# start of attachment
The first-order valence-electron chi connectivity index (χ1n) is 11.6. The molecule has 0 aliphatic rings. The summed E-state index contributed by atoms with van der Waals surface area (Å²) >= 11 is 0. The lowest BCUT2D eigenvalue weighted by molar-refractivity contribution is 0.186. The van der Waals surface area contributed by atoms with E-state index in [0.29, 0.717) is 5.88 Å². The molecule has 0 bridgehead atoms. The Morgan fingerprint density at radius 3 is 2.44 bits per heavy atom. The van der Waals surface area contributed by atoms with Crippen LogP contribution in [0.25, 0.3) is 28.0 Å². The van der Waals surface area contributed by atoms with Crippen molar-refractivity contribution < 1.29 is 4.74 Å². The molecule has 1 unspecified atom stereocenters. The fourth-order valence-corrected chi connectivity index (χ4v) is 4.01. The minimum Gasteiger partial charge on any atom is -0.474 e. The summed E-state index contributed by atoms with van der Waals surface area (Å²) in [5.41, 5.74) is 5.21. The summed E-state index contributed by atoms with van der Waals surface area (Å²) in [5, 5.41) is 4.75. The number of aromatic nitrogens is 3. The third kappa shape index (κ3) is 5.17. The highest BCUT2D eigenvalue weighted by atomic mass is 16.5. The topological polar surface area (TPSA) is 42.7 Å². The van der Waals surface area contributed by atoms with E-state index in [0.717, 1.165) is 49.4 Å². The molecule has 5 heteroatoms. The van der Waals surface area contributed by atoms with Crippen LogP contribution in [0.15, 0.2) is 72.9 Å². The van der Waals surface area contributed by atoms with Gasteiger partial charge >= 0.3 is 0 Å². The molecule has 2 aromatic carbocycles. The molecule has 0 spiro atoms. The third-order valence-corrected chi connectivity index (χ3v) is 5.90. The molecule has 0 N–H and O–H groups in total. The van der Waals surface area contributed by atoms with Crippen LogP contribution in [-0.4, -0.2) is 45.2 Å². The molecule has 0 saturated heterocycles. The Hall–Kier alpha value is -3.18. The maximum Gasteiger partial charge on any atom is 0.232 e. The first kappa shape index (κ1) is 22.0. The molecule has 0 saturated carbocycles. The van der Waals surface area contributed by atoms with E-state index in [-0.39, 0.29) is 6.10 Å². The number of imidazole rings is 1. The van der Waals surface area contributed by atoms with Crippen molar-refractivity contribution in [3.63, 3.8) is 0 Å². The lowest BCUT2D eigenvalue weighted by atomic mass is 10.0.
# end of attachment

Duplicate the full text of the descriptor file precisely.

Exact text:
The first-order valence-electron chi connectivity index (χ1n) is 11.6. The molecule has 0 aliphatic rings. The summed E-state index contributed by atoms with van der Waals surface area (Å²) >= 11 is 0. The lowest BCUT2D eigenvalue weighted by molar-refractivity contribution is 0.186. The van der Waals surface area contributed by atoms with E-state index in [0.29, 0.717) is 5.88 Å². The molecule has 0 bridgehead atoms. The Morgan fingerprint density at radius 3 is 2.44 bits per heavy atom. The van der Waals surface area contributed by atoms with Crippen LogP contribution in [0.25, 0.3) is 28.0 Å². The van der Waals surface area contributed by atoms with Crippen molar-refractivity contribution < 1.29 is 4.74 Å². The molecule has 1 unspecified atom stereocenters. The fourth-order valence-corrected chi connectivity index (χ4v) is 4.01. The minimum Gasteiger partial charge on any atom is -0.474 e. The summed E-state index contributed by atoms with van der Waals surface area (Å²) in [5.41, 5.74) is 5.21. The summed E-state index contributed by atoms with van der Waals surface area (Å²) in [5, 5.41) is 4.75. The number of aromatic nitrogens is 3. The third kappa shape index (κ3) is 5.17. The highest BCUT2D eigenvalue weighted by atomic mass is 16.5. The topological polar surface area (TPSA) is 42.7 Å². The van der Waals surface area contributed by atoms with E-state index in [0.717, 1.165) is 49.4 Å². The molecule has 5 heteroatoms. The van der Waals surface area contributed by atoms with Crippen LogP contribution in [0.15, 0.2) is 72.9 Å². The van der Waals surface area contributed by atoms with Gasteiger partial charge >= 0.3 is 0 Å². The molecule has 2 aromatic carbocycles. The molecule has 0 spiro atoms. The third-order valence-corrected chi connectivity index (χ3v) is 5.90. The molecule has 0 N–H and O–H groups in total. The van der Waals surface area contributed by atoms with Crippen LogP contribution in [-0.4, -0.2) is 45.2 Å². The molecule has 0 saturated heterocycles. The Hall–Kier alpha value is -3.18. The maximum Gasteiger partial charge on any atom is 0.232 e. The first kappa shape index (κ1) is 22.0. The molecule has 0 saturated carbocycles. The van der Waals surface area contributed by atoms with E-state index in [-0.39, 0.29) is 6.10 Å². The number of imidazole rings is 1. The van der Waals surface area contributed by atoms with Crippen molar-refractivity contribution in [3.63, 3.8) is 0 Å². The lowest BCUT2D eigenvalue weighted by atomic mass is 10.0.